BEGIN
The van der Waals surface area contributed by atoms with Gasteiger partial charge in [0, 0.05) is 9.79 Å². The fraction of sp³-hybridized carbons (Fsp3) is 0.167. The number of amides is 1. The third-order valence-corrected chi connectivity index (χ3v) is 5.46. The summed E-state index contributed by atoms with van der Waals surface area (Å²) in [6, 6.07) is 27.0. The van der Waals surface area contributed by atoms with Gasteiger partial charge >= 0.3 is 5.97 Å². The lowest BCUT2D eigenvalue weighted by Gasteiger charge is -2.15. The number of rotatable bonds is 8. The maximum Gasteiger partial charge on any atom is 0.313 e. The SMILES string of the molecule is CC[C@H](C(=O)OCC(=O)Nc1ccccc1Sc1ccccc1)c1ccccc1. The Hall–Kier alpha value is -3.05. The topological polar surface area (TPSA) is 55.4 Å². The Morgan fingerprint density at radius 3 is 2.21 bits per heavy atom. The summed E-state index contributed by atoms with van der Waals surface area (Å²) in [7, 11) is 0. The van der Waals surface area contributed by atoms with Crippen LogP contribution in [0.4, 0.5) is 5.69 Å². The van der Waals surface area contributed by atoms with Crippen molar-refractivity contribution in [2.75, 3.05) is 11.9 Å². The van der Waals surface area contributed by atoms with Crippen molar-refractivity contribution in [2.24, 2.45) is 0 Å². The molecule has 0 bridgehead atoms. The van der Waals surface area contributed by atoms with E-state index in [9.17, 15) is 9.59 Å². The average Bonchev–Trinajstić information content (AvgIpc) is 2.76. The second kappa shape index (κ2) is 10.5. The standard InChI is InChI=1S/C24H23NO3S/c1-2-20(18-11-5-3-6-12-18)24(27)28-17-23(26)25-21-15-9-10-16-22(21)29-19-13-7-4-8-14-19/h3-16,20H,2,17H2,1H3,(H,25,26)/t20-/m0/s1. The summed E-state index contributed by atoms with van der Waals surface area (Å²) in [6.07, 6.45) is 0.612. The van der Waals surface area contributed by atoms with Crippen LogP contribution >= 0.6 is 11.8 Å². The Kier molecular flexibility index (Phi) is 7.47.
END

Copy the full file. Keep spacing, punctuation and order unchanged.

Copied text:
The van der Waals surface area contributed by atoms with Gasteiger partial charge in [0, 0.05) is 9.79 Å². The fraction of sp³-hybridized carbons (Fsp3) is 0.167. The number of amides is 1. The third-order valence-corrected chi connectivity index (χ3v) is 5.46. The summed E-state index contributed by atoms with van der Waals surface area (Å²) in [6, 6.07) is 27.0. The van der Waals surface area contributed by atoms with Gasteiger partial charge >= 0.3 is 5.97 Å². The lowest BCUT2D eigenvalue weighted by Gasteiger charge is -2.15. The number of rotatable bonds is 8. The maximum Gasteiger partial charge on any atom is 0.313 e. The SMILES string of the molecule is CC[C@H](C(=O)OCC(=O)Nc1ccccc1Sc1ccccc1)c1ccccc1. The Hall–Kier alpha value is -3.05. The topological polar surface area (TPSA) is 55.4 Å². The Morgan fingerprint density at radius 3 is 2.21 bits per heavy atom. The summed E-state index contributed by atoms with van der Waals surface area (Å²) in [7, 11) is 0. The van der Waals surface area contributed by atoms with Crippen LogP contribution in [0.4, 0.5) is 5.69 Å². The van der Waals surface area contributed by atoms with Crippen molar-refractivity contribution in [2.75, 3.05) is 11.9 Å². The van der Waals surface area contributed by atoms with Crippen molar-refractivity contribution in [2.24, 2.45) is 0 Å². The molecule has 0 bridgehead atoms. The van der Waals surface area contributed by atoms with E-state index in [9.17, 15) is 9.59 Å². The average Bonchev–Trinajstić information content (AvgIpc) is 2.76. The second kappa shape index (κ2) is 10.5. The standard InChI is InChI=1S/C24H23NO3S/c1-2-20(18-11-5-3-6-12-18)24(27)28-17-23(26)25-21-15-9-10-16-22(21)29-19-13-7-4-8-14-19/h3-16,20H,2,17H2,1H3,(H,25,26)/t20-/m0/s1. The summed E-state index contributed by atoms with van der Waals surface area (Å²) in [6.07, 6.45) is 0.612. The van der Waals surface area contributed by atoms with Crippen LogP contribution >= 0.6 is 11.8 Å². The Kier molecular flexibility index (Phi) is 7.47.